Thursday, October 30, 2008

Long and winding Methuen Road

I've lived all my life on Methuen Road, so I still refer to the two parts as the "old" (the western straight part laid down in 1901-1903 as the Methuen Hamlet subdivision, Allotment 65), and the "new" (that which winds its way through Allotment 66, starting at the bottom of the hill beyond Bollard Avenue.) This differentiation comes from my mother, who listened to theories in the early 1960s that the extension was formed in such a way as an old cattle track. Mum, while she was pregnant with me, would exercise walking the length of the "new" Methuen Road in 1963, watching the new housing and subdivisions go up.

I'm not sure about the "cattle track" theory, only because it would be hard determining exactly where it would have led to in the days before New North Road had been fully formed, pre-1863. However, we do have this, anonymous, written memory:
"In the sixties [1860s] there was no road from Harbutts Corner (Mt. Albert) to Avondale. To get to Avondale from Mt. Albert one had to go past the mountain and Stewarts thence across Oakley Creek and from there through the scrub to New Windsor Road, or go to the Great North Road running past the Auckland Mental Hospital."
("Events in the Early History of Avondale", c.1925, author unknown, from Auckland City Library collection)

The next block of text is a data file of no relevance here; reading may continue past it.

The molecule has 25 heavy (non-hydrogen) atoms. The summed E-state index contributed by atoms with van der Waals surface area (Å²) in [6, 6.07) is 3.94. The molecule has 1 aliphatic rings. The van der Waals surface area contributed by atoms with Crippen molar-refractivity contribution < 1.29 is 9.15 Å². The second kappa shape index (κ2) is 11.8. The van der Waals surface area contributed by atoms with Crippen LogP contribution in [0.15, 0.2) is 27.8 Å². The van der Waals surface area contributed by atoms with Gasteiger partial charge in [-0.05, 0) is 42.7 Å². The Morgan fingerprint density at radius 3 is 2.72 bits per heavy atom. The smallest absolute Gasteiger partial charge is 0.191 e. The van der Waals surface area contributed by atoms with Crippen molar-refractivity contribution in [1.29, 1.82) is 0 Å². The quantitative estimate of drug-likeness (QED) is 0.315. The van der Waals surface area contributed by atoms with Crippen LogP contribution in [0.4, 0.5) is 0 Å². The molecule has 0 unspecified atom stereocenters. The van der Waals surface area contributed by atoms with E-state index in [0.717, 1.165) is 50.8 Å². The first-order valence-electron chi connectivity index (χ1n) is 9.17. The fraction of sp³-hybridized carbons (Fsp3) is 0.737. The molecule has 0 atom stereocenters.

So, perhaps there may have been something to the theory.

Also, the meandering line of the road almost matches the line of the Oakley Creek -- but this could have simply come about from the subdivisions and the way the sections were surveyed.

Methuen Road, from Blockhouse Bay to Batkin Road, was formed from 1901 until c.1962, and done so in bits and pieces. The two oldest parts are the Methuen Hamlet portion (1901-1903) at the western end, and what was once called Nicholson Road just off Batkin Road from the 1950s at least. From around 1959, the subdivisions my mother recalled were taking place, and somehow, even though the snaking line of the road went through properties with different owners, it all matched up. Early town planning on the Council's part, possibly.

1 comment:

  1. My grandparents lived on Methuen Rd in the 1930s. The street number isn't listed on the electoral role although other people's are. I was told they had a wooden floored shed, and would hold parties in it. Both rode motorbikes, and they had a cow, so maybe it was a small farm.
    Their names were Sydney and Doris Runciman.